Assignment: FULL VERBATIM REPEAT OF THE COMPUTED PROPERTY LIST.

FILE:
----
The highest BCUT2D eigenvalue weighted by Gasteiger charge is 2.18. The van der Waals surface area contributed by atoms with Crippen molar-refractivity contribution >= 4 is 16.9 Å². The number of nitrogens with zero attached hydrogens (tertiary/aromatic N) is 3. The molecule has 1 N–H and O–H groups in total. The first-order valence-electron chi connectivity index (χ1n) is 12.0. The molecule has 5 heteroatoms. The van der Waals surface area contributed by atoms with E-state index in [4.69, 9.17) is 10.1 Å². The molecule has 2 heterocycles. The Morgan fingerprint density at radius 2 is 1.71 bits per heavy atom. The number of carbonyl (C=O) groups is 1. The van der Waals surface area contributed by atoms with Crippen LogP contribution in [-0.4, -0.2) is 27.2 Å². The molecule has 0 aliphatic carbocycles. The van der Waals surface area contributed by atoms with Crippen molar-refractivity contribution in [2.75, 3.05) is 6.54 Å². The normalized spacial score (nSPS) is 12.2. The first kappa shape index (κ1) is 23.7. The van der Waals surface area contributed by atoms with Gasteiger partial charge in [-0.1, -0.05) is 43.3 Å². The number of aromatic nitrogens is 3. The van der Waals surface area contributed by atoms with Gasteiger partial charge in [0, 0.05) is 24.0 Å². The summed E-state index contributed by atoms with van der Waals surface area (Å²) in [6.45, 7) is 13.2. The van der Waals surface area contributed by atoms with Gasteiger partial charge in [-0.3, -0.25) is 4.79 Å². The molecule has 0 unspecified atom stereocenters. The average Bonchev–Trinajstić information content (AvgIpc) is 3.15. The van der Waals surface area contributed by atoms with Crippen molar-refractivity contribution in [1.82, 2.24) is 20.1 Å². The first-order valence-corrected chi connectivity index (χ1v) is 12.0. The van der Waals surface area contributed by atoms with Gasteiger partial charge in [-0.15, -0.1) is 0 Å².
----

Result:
The highest BCUT2D eigenvalue weighted by Gasteiger charge is 2.18. The van der Waals surface area contributed by atoms with Crippen molar-refractivity contribution >= 4 is 16.9 Å². The number of nitrogens with zero attached hydrogens (tertiary/aromatic N) is 3. The molecule has 1 N–H and O–H groups in total. The first-order valence-electron chi connectivity index (χ1n) is 12.0. The molecule has 5 heteroatoms. The van der Waals surface area contributed by atoms with E-state index in [4.69, 9.17) is 10.1 Å². The molecule has 2 heterocycles. The Morgan fingerprint density at radius 2 is 1.71 bits per heavy atom. The number of carbonyl (C=O) groups is 1. The van der Waals surface area contributed by atoms with Crippen LogP contribution in [-0.4, -0.2) is 27.2 Å². The molecule has 0 aliphatic carbocycles. The van der Waals surface area contributed by atoms with Crippen molar-refractivity contribution in [2.75, 3.05) is 6.54 Å². The normalized spacial score (nSPS) is 12.2. The first kappa shape index (κ1) is 23.7. The van der Waals surface area contributed by atoms with Gasteiger partial charge in [-0.1, -0.05) is 43.3 Å². The number of aromatic nitrogens is 3. The van der Waals surface area contributed by atoms with Gasteiger partial charge in [0, 0.05) is 24.0 Å². The summed E-state index contributed by atoms with van der Waals surface area (Å²) in [6.45, 7) is 13.2. The van der Waals surface area contributed by atoms with Gasteiger partial charge in [-0.3, -0.25) is 4.79 Å². The molecule has 0 unspecified atom stereocenters. The average Bonchev–Trinajstić information content (AvgIpc) is 3.15. The van der Waals surface area contributed by atoms with Crippen molar-refractivity contribution in [1.82, 2.24) is 20.1 Å². The first-order valence-corrected chi connectivity index (χ1v) is 12.0. The van der Waals surface area contributed by atoms with Gasteiger partial charge in [-0.15, -0.1) is 0 Å².